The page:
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[G.R. No. 139251.

August 29, 2002]

CORPORATION, respondent.
Petitioner started working with respondent Home Insurance & Guaranty Corporation
(HIGC) in 1982 as a consultant on the Project Evaluation Department, i[2] and held various
positions therein. she was promoted to Vice-President of TS/GCIG on June 15, 1992. ii[8] The
nature of her appointment was promotion and her employment status was "temporary,"
since the position is a Career Executive Service Office (CESO) and petitioner lacks the
required CES eligibility.On February 24, 1993 petitioner was administratively charged with:
(1) neglect of duty, (2) incompetence in the performance of official duties, (3) conduct
prejudicial to the best interest of the service, and (4) directly or indirectly having financial
and material interest in any transaction requiring the approval of her office.Petitioner
appealed the status of her temporary appointment to the Civil Service Commission (CSC),
which on March 12, 1993, issued Resolution No. 93-990, holding that a CES eligibility is
required to a CES position, and even if one possesses such eligibility, still the appointment
cannot be considered permanent unless an appointment to the rank has been granted by
the President of the Philippines.
On June 10, 1993, respondent, through its President, Fernando M. Miranda, Jr., wrote
petitioner, informing her that by operation of law, your appointment shall be deemed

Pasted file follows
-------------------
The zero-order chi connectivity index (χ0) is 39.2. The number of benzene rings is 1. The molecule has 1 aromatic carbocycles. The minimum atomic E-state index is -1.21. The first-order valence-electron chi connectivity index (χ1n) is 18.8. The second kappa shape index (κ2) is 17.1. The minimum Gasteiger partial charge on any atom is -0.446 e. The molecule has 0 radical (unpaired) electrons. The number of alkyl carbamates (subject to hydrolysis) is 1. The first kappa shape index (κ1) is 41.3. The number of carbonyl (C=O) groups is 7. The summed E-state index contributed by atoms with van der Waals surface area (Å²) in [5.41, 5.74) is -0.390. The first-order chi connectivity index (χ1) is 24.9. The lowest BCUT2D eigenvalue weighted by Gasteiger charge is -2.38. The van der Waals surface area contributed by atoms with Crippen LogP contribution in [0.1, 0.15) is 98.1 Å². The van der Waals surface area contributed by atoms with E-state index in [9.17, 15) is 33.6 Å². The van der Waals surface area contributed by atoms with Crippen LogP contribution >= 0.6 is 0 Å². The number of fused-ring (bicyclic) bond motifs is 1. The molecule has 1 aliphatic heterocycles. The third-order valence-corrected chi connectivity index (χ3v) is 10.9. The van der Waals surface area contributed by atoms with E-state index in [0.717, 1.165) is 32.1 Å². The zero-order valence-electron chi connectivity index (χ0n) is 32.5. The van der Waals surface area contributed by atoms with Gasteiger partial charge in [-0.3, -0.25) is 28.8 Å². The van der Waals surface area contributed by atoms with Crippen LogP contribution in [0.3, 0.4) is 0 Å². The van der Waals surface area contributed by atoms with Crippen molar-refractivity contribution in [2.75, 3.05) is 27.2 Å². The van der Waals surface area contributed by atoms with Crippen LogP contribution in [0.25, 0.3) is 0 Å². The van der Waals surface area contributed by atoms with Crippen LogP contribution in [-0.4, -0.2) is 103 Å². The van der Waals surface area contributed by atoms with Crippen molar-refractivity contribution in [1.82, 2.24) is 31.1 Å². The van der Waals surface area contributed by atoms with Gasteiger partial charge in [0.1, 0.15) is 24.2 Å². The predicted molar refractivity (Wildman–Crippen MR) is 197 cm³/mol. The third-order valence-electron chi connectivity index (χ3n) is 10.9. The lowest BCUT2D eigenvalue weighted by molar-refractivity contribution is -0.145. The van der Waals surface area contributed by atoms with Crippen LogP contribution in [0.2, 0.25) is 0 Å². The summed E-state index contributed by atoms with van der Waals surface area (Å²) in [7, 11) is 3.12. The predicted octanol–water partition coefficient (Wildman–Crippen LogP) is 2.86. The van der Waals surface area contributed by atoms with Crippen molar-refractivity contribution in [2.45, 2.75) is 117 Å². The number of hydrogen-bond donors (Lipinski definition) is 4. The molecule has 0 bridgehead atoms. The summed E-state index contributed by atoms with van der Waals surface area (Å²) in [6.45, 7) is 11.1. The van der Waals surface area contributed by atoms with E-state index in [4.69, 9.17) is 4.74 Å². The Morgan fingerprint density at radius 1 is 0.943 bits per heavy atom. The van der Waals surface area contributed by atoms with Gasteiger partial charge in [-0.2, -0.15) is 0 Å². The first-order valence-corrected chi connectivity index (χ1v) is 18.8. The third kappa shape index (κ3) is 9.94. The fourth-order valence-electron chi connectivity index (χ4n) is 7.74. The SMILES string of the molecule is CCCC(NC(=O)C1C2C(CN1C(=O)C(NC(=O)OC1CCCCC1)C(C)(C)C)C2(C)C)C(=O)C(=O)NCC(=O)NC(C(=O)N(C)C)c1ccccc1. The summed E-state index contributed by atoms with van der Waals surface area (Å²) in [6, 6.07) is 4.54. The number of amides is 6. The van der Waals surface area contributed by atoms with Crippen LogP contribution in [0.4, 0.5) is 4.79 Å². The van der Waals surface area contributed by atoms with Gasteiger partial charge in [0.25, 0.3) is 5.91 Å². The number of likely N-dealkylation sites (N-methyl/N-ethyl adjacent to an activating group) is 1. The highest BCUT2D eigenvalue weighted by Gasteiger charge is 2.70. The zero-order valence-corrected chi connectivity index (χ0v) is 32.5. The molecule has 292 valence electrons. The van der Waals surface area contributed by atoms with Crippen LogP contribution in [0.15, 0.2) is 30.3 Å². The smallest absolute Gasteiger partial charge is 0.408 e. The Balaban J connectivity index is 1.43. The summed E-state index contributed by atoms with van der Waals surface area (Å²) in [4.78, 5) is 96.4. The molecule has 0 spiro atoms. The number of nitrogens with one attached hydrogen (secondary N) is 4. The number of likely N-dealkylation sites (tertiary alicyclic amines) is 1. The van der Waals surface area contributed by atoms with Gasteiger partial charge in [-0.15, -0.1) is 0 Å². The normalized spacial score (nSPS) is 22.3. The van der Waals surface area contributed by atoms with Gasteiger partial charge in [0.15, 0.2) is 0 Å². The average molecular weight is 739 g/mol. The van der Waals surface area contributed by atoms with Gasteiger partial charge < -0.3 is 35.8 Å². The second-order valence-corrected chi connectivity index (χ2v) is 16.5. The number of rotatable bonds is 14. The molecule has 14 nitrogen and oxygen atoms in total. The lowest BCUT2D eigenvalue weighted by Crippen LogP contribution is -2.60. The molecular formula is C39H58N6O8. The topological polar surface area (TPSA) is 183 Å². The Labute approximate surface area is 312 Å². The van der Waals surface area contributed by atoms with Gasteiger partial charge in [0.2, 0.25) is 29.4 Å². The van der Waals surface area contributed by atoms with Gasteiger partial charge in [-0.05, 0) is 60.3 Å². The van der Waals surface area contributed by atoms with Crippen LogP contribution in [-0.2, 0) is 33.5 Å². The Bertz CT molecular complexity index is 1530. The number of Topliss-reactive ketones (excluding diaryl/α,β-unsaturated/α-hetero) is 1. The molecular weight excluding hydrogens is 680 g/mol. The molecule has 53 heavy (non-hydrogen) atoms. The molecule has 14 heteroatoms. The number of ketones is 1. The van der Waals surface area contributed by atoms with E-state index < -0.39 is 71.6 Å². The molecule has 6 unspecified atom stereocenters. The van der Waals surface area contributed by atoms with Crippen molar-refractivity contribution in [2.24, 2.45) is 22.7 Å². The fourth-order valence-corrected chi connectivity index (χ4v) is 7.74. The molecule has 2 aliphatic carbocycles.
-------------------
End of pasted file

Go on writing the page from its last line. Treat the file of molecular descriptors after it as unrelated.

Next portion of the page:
terminated and shall automatically cease to have further force and effect at the close of
office hours on the expiration of your appointment. She was also advised that the pendency
of the administrative case against her precludes any renewal of her appointment. Petitioner,
through counsel, then sought the opinion of the Executive Director of the Career Executive
Service Board who, on August 31, 1993, replied that a temporary appointment to a CES
position can be revoked at any time by the appointing authority, without waiting for a
specific period to lapse; that the filing of an administrative case does not automatically
revoke the appointment nor does it affect the validity of the temporary appointment; and
that for the termination to be effective, there must be a categorical and/or positive act of
termination of service.
Encouraged by said opinion, petitioner wrote respondent seeking reinstatement to
her previous position with back wages, but her request was denied. She was also informed
that the position that she vacated has already been filled up and approved by the CSC on a
permanent basis.

Whether the petitioner is entitled to be reinstated to the position of Vice-President of

TS/GCIG of respondent HIGC.

The Supreme Court ruled NO.

The facts of this case indubitably show that petitioners promotional appointment as
Vice-President of TS/GCIG is merely temporary in nature. Her appointment papers dated June
11, 1992 clearly indicate it. This is because petitioner does not possess a career executive
service eligibility which is necessary for the position of Vice-President of TS/GCIG, it being a
career service executive office. Her new appointment, being temporary in character, was
terminable at the pleasure of the appointing power with or without a cause, and petitioner
does not enjoy security of tenure. According to the CSC: (1) petitioner is not protected by the
security of tenure clause under the Constitution because she was holding her position of
Vice-President under a temporary status; (2) her appeal was filed beyond the 15-day
reglementary period; and (3) the appointing authority cannot generally be compelled to
issue an appointment.